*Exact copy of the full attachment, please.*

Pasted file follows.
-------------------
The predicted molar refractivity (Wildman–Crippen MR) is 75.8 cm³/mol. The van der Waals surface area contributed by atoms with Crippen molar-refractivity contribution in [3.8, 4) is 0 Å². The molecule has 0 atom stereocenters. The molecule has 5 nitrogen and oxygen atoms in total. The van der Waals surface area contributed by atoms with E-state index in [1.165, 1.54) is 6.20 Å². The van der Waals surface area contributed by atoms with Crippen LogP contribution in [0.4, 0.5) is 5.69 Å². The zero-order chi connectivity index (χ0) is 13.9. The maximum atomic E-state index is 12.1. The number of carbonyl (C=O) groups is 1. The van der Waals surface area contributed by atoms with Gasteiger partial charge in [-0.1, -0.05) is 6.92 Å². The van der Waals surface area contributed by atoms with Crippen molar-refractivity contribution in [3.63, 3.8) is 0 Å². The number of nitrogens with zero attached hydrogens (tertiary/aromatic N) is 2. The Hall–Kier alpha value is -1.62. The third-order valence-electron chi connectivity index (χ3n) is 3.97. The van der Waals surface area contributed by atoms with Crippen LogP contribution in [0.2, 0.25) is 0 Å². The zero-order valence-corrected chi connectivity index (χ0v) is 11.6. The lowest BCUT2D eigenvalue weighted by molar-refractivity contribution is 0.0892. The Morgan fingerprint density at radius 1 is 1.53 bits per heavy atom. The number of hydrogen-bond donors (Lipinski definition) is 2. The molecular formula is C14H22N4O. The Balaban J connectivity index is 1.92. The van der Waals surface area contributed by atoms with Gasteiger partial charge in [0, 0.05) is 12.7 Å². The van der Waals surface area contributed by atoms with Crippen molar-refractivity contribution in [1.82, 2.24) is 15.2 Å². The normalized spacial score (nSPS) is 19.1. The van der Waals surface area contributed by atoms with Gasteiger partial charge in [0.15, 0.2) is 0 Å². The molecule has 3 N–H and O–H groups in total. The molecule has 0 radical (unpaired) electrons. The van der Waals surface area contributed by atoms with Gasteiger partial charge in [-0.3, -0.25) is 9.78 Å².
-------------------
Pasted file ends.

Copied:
The predicted molar refractivity (Wildman–Crippen MR) is 75.8 cm³/mol. The van der Waals surface area contributed by atoms with Crippen molar-refractivity contribution in [3.8, 4) is 0 Å². The molecule has 0 atom stereocenters. The molecule has 5 nitrogen and oxygen atoms in total. The van der Waals surface area contributed by atoms with E-state index in [1.165, 1.54) is 6.20 Å². The van der Waals surface area contributed by atoms with Crippen LogP contribution in [0.4, 0.5) is 5.69 Å². The zero-order chi connectivity index (χ0) is 13.9. The maximum atomic E-state index is 12.1. The number of carbonyl (C=O) groups is 1. The van der Waals surface area contributed by atoms with Gasteiger partial charge in [-0.1, -0.05) is 6.92 Å². The van der Waals surface area contributed by atoms with Crippen molar-refractivity contribution in [3.63, 3.8) is 0 Å². The number of nitrogens with zero attached hydrogens (tertiary/aromatic N) is 2. The Hall–Kier alpha value is -1.62. The third-order valence-electron chi connectivity index (χ3n) is 3.97. The van der Waals surface area contributed by atoms with Crippen LogP contribution in [0.2, 0.25) is 0 Å². The zero-order valence-corrected chi connectivity index (χ0v) is 11.6. The lowest BCUT2D eigenvalue weighted by molar-refractivity contribution is 0.0892. The Morgan fingerprint density at radius 1 is 1.53 bits per heavy atom. The number of hydrogen-bond donors (Lipinski definition) is 2. The molecular formula is C14H22N4O. The Balaban J connectivity index is 1.92. The van der Waals surface area contributed by atoms with Gasteiger partial charge in [0, 0.05) is 12.7 Å². The van der Waals surface area contributed by atoms with Crippen molar-refractivity contribution in [1.82, 2.24) is 15.2 Å². The normalized spacial score (nSPS) is 19.1. The van der Waals surface area contributed by atoms with Gasteiger partial charge in [0.15, 0.2) is 0 Å². The molecule has 3 N–H and O–H groups in total. The molecule has 0 radical (unpaired) electrons. The van der Waals surface area contributed by atoms with Gasteiger partial charge in [-0.3, -0.25) is 9.78 Å².